Travelling in the Time of Covid – Missing in Action

Blogging in the African Bush can at times be a challenge. In the Kruger National Park rest camps internet connection is usually fine but at times it’s a bit erratic. Here at Satara we have had a few problems but that is not the only reason I have been missing in action.

In Struisbaai I have an amazing team who are helping me to publish my recently completed book, “A Judge Decided” by Helen Fenwick. (A bit of advertising here!) Ina, my editor, Chantal, artwork and layout and Eloise my publishing manager have done an awesome job of getting it all together. They would have liked me to have had the final proof in my hands before leaving for our road trip but the gremlins got to work and it was just not possible. Plan B was to courier it to the park. Big Joke. Nobody at Sanparks could help make this happen. If they could not get it to me it would hold up the publishing by a month. But then a miracle. Eloise called me to say her husband would be in Hoedspruit for three days on business. He could meet us there either on Monday when he arrived or on Wednesday before he left. This fitted in perfectly with our itinerary as we would arrive at Satara, the nearest camp to Hoedspruit, on that Monday. We therefore arranged to meet him at 11:30 am on Wednesday. It’s a two hour drive through the park and out at Orpen Gate to get to the town. We also needed to do a few things in town. The Earl wanted two new shirts, his phone charging lead was broken, we needed more of my favourite wine, Springfield Life from Stone, and a call in at the pharmacy would be useful. We had breakfast and got all our chores done with perfect timing. Thanks to Renier for being the courier!

Then, of course, I had to spend some time going through the proof, making sure I was happy with the final product! I spent that afternoon and half the Wednesday morning doing just that and so we had a bit of a rest from game driving!

It wasn’t all work though and on the way to and from Orpen Gate we enjoyed a bit of game viewing. Then on Thursday we did a short drive once I’d done my homework.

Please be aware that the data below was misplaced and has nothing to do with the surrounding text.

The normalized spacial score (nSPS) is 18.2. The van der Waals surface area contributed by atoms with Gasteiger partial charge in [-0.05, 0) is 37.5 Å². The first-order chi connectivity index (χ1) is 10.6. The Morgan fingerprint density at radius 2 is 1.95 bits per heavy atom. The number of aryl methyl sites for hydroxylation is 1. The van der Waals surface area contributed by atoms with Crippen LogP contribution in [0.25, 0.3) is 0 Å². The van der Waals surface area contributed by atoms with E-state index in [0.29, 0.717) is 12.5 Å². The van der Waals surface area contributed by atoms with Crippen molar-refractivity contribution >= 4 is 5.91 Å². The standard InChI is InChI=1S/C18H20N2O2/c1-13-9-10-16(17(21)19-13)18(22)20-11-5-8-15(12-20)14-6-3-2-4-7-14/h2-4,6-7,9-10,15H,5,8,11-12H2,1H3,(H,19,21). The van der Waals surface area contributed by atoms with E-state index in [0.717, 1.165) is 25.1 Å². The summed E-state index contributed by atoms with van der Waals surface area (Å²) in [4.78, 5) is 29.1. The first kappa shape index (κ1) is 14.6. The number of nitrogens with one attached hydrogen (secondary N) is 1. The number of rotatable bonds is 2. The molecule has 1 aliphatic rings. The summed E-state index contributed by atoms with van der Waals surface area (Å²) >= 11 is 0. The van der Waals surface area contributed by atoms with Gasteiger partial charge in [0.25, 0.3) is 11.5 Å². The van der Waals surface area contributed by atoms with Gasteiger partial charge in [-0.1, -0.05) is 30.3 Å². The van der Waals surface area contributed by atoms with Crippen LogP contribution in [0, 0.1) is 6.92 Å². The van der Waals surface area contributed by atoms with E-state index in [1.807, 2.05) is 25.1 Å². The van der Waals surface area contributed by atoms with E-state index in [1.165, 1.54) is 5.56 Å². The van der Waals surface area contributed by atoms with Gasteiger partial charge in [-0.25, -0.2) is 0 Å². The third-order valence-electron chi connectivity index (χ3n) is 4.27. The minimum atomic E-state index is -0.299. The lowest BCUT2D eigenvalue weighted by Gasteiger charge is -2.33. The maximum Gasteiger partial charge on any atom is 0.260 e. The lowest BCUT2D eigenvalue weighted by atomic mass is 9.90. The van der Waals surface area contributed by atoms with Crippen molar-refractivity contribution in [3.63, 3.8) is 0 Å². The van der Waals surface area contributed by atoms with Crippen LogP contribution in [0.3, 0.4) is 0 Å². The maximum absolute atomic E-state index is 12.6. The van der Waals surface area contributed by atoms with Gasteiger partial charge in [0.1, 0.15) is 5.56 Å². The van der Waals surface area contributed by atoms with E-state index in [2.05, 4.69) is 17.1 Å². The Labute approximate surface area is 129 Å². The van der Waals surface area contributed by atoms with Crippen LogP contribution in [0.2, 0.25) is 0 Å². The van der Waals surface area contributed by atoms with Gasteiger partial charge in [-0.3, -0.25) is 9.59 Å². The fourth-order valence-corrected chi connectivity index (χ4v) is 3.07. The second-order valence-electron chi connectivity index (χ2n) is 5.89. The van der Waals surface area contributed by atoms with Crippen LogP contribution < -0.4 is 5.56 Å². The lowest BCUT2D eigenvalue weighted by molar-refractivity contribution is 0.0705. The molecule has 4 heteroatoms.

We also did a night drive on yesterday thanks to a charming young man whom we met at the Honorary Ranger’s Birding weekend in February. Joey, from Germany, could not use the prize he won so he gifted it to us! Thanks, Joey – it was awesome.

Here are the highlights from the last two days.

On Wednesday it started off at a chilly 19 degrees C but rose to about 24 degrees C in the afternoon. It was overcast and we had a spit and a spot of rain.

Brown-hooded parrots seem to like the Satara area. We hear them all the time and there are even some in the camp
I don’t know why this red-crested spur-fowl is turning his back on us.

The Hat and Creek has a lovely setting
The Poach was awesome – like an Eggs Florentine or Benedict – we had salmon
For my Aussie friend, Erich!
Always lovely to see bee-eaters. This one is a European Bee-eater
There are profusions of spring flowers in the park right now – Anne or Dries – can you name them?
Very pretty
So waaah!
I think she may be ready for the maternity ward? Hard to tell with zebra as they always look fat.
Don’t mess with us – we will win!
It’s lovely down by the pool today.
I do have the most amazing antlers
There were scores of these wattled starlings in the trees. None were sporting their wattles yet.

It was clear and warm on Thursday evening but we took jackets as it can get chilly on a moving vehicle at night.

I don’t like using a flash when photographing animals so had to rely on what I could get from the searchlight.

There were eight of us on the vehicle and of course we were all South Africans. Our guide, Patrick, was really good and tried his best to get us some interesting sightings. It is so different riding in the park at night. It is very dark and the stars are incredible. Just that made it an exciting excursion.

The first nocturnal creatures we saw was a small spotted genet. We also saw a serville but I did not get it’s protrait.

We heard the roar from a lion and eventually found her when we turned off to see an elephant. It is difficult to see the creatures in the dark but I saw her first and was able to tell Patrick where. He took us as close as was polite.

She was all alone and yelling for her mate to come over but he was obviously not in the mood. She eventually got up and walked off and we didn’t see her again.

Our last and most exciting spot was an owl next to the vehicle sitting still on the road. I did not recognise it as I’d never seen this owl before. I am glad that Patrick knows his birds!

I now it’s a terrible photo of this Marsh Owl but I was not about to blind it with my flash!

Thanks again for joining me. More to follow soon.

7 thoughts on “Travelling in the Time of Covid – Missing in Action

  1. Anne

    I look forward to knowing more about your book! I enjoyed the saga about the courier too. Your photographs are lovely in this post. The nearest I can find to your orange flowers that grow in that area are called Lion’s Eye, although the leaves don’t look right. The hibiscus are probably the Bladder Hibiscus.

    Liked by 1 person


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